Road trips can be a lot of fun. You’ve got the music blaring, and you’re singing along at the top of your lungs. You’ve got your friends or family to talk to. You’ve got snacks. (Anyone else have snacks they only ever eat on road trips, or is it just me?)
One thing that definitely makes trips easier today is GPS. Whether you’re using a designation GPS, like TomTom or Garmin, or if you’re using the Google Maps app on your phone, it’s a whole lot easier than relying on an old road atlas to guide you through a city or across the state.
I love what he says about GPS for life. Wouldn’t that be great?
Because if we’re honest, we’ve all gotten lost at some point. Getting lost can be terrible. You feel helpless and anxious. You may feel like the whole journey is ruined. And I think everyone at some point has felt lost on a spiritual or existential level.
So what should you do when you’re feeling lost in life? I think you should do some of the same things you would do if you’re lost on a road trip. And Psalm 19 can help us figure it out.
1) CHECK YOUR SURROUNDINGS
Psalm 19 is one of my favorite Psalms in Scripture. The Psalm itself is a journey of inward discovery. It begins with a powerful Ode to God’s Creation.
The heavens declare the glory of God;
the skies proclaim the work of his hands.
Day after day they pour forth speech;
night after night they reveal knowledge.
They have no speech, they use no words;
no sound is heard from them.
Yet their voice goes out into all the earth,
their words to the ends of the world.
In the heavens God has pitched a tent for the sun.
It is like a bridegroom coming out of his chamber,
like a champion rejoicing to run his course.
It rises at one end of the heavens
and makes its circuit to the other;
nothing is deprived of its warmth. (Psalm 19:1-6)
When you’re feeling lost, overwhelmed, or stressed in life I believe one of the best things you can do is to get back to nature. We have cut ourselves off from God’s creation so much these days. It does a spirit good to get back into the wild – whether it’s a hike in your local state park or a day out on the lake or simply watching the sunset in your backyard as the fireflies come out. Creation speaks volumes of the wonders of God.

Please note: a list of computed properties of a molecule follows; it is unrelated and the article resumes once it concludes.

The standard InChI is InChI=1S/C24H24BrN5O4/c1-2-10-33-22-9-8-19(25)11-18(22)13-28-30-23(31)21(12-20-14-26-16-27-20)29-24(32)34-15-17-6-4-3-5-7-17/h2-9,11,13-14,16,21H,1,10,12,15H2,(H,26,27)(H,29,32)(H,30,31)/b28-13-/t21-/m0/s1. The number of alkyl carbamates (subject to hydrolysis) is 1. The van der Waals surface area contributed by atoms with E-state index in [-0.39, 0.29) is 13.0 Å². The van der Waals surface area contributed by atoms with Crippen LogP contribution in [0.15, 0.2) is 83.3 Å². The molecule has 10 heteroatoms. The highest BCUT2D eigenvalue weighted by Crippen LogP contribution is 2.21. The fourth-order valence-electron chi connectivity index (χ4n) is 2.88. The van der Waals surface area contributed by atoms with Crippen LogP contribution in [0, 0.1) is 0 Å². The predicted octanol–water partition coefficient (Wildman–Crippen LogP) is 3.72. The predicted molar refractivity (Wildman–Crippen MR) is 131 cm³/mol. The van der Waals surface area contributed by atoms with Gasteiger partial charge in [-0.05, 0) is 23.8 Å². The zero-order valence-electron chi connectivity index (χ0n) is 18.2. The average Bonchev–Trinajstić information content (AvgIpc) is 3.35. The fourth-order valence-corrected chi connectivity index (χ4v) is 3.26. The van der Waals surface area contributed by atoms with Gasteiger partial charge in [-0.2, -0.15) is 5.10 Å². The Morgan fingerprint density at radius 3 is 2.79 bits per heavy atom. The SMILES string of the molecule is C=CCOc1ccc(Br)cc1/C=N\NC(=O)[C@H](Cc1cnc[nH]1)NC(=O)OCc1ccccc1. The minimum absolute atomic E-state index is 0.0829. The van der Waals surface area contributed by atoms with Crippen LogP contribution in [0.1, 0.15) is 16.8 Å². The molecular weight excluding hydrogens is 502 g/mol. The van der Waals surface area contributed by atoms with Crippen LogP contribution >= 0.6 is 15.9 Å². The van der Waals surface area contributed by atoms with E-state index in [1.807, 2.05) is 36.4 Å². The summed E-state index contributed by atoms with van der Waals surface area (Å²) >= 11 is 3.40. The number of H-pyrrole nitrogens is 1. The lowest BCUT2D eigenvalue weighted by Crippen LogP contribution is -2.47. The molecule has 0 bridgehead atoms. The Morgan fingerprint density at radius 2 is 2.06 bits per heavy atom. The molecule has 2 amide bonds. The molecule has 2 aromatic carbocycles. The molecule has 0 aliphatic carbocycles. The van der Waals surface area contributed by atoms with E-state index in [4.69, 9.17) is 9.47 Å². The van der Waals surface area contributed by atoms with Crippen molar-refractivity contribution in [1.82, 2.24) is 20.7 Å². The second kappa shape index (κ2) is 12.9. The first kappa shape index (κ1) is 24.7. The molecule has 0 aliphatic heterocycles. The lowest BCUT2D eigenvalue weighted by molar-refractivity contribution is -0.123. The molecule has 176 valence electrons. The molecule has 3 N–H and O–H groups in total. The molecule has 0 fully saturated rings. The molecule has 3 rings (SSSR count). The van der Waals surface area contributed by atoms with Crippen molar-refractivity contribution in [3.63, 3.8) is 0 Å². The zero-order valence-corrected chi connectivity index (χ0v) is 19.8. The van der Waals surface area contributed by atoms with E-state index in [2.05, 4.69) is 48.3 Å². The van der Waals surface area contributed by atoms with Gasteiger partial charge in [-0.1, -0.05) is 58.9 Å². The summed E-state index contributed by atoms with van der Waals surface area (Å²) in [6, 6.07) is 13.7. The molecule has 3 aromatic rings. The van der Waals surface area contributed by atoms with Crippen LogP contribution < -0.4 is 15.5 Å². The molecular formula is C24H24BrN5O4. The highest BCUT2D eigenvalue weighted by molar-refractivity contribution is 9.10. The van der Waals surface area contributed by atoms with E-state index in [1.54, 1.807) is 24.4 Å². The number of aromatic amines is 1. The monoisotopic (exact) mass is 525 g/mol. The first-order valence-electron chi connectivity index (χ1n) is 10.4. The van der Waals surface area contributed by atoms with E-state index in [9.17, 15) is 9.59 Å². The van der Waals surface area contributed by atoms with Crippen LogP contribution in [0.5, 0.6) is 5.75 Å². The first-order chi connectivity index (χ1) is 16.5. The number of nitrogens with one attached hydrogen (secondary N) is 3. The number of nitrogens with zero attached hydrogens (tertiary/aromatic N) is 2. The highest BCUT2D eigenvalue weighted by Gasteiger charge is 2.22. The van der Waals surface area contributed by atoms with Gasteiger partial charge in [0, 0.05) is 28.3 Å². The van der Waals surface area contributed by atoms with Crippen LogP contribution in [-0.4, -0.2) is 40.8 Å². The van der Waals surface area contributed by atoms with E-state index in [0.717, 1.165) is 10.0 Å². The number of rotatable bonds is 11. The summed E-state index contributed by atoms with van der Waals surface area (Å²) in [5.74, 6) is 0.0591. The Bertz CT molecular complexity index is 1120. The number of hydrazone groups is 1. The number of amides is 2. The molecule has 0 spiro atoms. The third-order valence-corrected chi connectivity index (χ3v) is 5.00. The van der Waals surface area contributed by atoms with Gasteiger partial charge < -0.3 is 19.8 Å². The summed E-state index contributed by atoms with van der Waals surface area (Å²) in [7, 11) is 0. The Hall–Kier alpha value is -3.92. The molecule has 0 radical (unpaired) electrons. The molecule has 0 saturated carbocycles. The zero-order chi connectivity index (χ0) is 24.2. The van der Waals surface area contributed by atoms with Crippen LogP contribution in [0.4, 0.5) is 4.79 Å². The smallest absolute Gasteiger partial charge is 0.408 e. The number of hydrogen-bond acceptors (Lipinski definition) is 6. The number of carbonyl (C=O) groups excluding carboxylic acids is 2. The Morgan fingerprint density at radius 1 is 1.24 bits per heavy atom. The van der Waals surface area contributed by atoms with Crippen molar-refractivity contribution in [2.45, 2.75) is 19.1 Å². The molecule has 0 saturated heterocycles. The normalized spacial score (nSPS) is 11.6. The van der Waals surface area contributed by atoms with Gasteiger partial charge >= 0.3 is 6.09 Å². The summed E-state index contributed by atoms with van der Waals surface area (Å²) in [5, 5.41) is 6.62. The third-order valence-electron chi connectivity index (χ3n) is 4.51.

As Jesus was telling his followers not to worry so much about life, he used God’s creation as an example for us – birds don’t worry about their food and flowers don’t worry about having the finest clothing. Paul informs the men of Athens that God is the creator of heaven and earth, and as such he is not far from any of us. Paul writes to the Romans that God has revealed his “divine nature and eternal power” through what he has created.
If you’re feeling lost, then check your surroundings. Get out in nature and look for God among the hills and the forests. Find God in the streams and rivers. Look for his fingerprints in the waterfalls, mountain peaks, and constellations.
2) CONSULT THE MAP
But life doesn’t come with a map!
Or does it? The second part of Psalm 19 is an Ode to God’s Word.
The law of the Lord is perfect,
refreshing the soul.
The statutes of the Lord are trustworthy,
making wise the simple.
The precepts of the Lord are right,
giving joy to the heart.
The commands of the Lord are radiant,
giving light to the eyes.
The fear of the Lord is pure,
The decrees of the Lord are firm,
and all of them are righteous.
They are more precious than gold,
than much pure gold;
they are sweeter than honey,
than honey from the honeycomb.
By them your servant is warned;
in keeping them there is great reward. (Psalm 19:7-11)
Check out all the things David says about the Law. Look at all the ways he describes the Law – it’s perfect, trustworthy, right, radiant, pure, firm, precious, sweet. And notice all the things the Law does – it refreshes the soul, makes wise the simple, gives joy to the heart, gives light to the eyes, endures forever, warns, rewards.
David gives a pretty good plug for God’s Word. That’s one strong endorsement. Maybe the Word is worth paying attention to!